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US: Concord, MA – For $20, Your Dog’s Paw Prints Made into Paintings – Fundraiser for Pets in Need

Bring your dog to Pet Source in Concord or Marlboro and make him a true artist. The special event is called Paws in Bloom and featured artist of the day is your pet.Paws In Bloom - DOG

Paws In BloomThey will dip your dog’s paw in washable, pet-safe paint and imprint it on a canvas. Then  they will turn the paw prints into a flower paintings. The doggie artwork will cost only $20 and you get to take it home with you the very same day.Paws In Bloom - Painting

See how your dog’s paw print is transformed into a beautiful painting, and best of all, you have a piece of artwork to treasure forever. No reservations needed.Paws in Bloom - artist

There are 2 Dates scheduled for this special  event:

June 10, 2017: 11 am – 3 pm – Pet Source -1173 Main St, Concord, MA 01742

June 24, 2017: 11 am – 3 pm – Pet Source – 1141 Boston Post Rd W, Marlboro, MA 01752

All proceeds will go to Phinney’s Friends, a small Massachusetts nonprofit that helps low-income people keep their pets by providing financial assistance and pet care. Read more about this incredible organization at: phinneysfriends.org/about

Location: Pet Source, 1173 Main St, Concord, MA 01742 – June 10th,
Pet Source- 1141 Boston Post Rd W, Marlboro, MA 01752 – June 24th
Dates: June 10th, June 24th, 2017
Hours: 11 am – 3 pm
Tel: Main Street 978-371-7072, Boston Post Rd. 508-229-7792
phinneysfriends.org/events/
patch.com/massachusetts/concord/calendar/event/20170706/157136/paws-in-bloom

For Regional Accommodations, Restaurants & Attractions: concordchamberofcommerce.org

US: Concord, MA – Good Things Come in Small Packages at Dollhouse Exhibit

 Four centuries of dollhouses are on display in Concord at The Art & Mystery of the Dollhouse exhibit featuring many of the finest representations in both public and private collections. Admirers young and old will appreciate the chance to step into that intriguing miniature universe at the new presentation at the Concord Museum, on view until Jan. 15. art-of-the-dollhouse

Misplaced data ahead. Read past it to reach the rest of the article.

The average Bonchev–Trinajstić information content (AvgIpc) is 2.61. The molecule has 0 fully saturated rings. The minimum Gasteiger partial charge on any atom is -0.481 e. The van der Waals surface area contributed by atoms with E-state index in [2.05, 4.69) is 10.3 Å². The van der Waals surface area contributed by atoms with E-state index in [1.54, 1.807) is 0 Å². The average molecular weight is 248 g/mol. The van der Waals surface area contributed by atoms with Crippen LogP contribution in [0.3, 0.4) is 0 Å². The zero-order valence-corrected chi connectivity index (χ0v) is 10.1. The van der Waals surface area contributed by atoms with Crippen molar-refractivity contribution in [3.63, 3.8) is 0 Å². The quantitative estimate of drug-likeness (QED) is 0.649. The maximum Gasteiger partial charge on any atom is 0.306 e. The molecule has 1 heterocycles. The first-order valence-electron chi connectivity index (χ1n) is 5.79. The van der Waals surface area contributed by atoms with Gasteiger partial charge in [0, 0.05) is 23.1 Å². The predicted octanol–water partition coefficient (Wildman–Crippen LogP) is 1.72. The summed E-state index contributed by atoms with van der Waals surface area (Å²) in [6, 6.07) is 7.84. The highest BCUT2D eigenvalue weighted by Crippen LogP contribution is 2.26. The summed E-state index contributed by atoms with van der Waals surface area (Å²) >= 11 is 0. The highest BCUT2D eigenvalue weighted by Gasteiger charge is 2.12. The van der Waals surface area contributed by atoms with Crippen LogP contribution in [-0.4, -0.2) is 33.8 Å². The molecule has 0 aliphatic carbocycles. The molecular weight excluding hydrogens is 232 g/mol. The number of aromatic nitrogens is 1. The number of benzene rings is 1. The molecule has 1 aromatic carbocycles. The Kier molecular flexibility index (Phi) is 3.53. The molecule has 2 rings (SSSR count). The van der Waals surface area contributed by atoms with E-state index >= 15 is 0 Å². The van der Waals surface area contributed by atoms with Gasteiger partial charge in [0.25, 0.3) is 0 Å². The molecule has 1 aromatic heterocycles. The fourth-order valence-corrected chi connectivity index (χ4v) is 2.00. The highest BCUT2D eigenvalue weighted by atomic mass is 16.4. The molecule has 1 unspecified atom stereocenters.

Explore tiny worlds that capture life’s detail and the imagination through dollhouses and miniatures from the 17th through early 20th centuries show the evolution of dollhouses from treasures for wealthy adults to colorful playthings for children. This captivating exhibition explores the tiny worlds that capture life’s detail and stimulate the imagination.

Highlights include an extremely rare dollhouse from 1695, and an array of 19th- and 20th-century doll homes from The Strong National Museum of Play,  View “room dollhouses” that celebrate interior design history and play with a hands-on Hape dollhouse. There is even a celebrity doll in attendance — Melissa Shakespeare, the doll of children’s author and illustrator Tasha Tudor. art-of-the-dollhouse2

The Concord Museum will be hosting an array of special programs throughout the exhibition months includes a hands-on room box building workshop, story times with dollhouse-inspired crafts and gallery talks led by specialists in the world of miniatures.

Location: Concord Museum, 200 Lexington Road, Concord, MA 01742
Dates: Until  January 15, 2017
Hours: til December Mon–Sat, 9–5pm; Sun., 12–5pm
January Mon–Sat 11–4pm, Sun. 1–4pm                         Tel: 978-369-9763
concordmuseum.org/art-and-mystery-of-the- dollhouse.php
For Regional Accommodations, Restaurants & Attractions:
concordchamberofcommerce.org/visitor-information

Photo Credit: Photos by Gavin Ashworth
picture 1 – Camden House; England, dated 1838; Private Collection: This house includes all its original furnishings, including a copy of T. Goode’s miniature edition of The History of England (1837). Camden, now part of London proper, was in 1838 a suburb with housing developed for working people. The Cratchet family of Charles Dickens’ Christmas Carol (1843) lived in Camden. The house first came to America in 1964.

picture 2 -Georgian House; England, 1720-1730; Private Collection: This oak dollhouse on stand is in the form of an early Georgian country house. When it was owned by pioneering dollhouse collector Vivien Greene, the house included a clockwork (wind-up) ghost. The ghost intrigued the young Prince Charles when he saw the house in the first (1955) major exhibition on the subject of early dollhouses.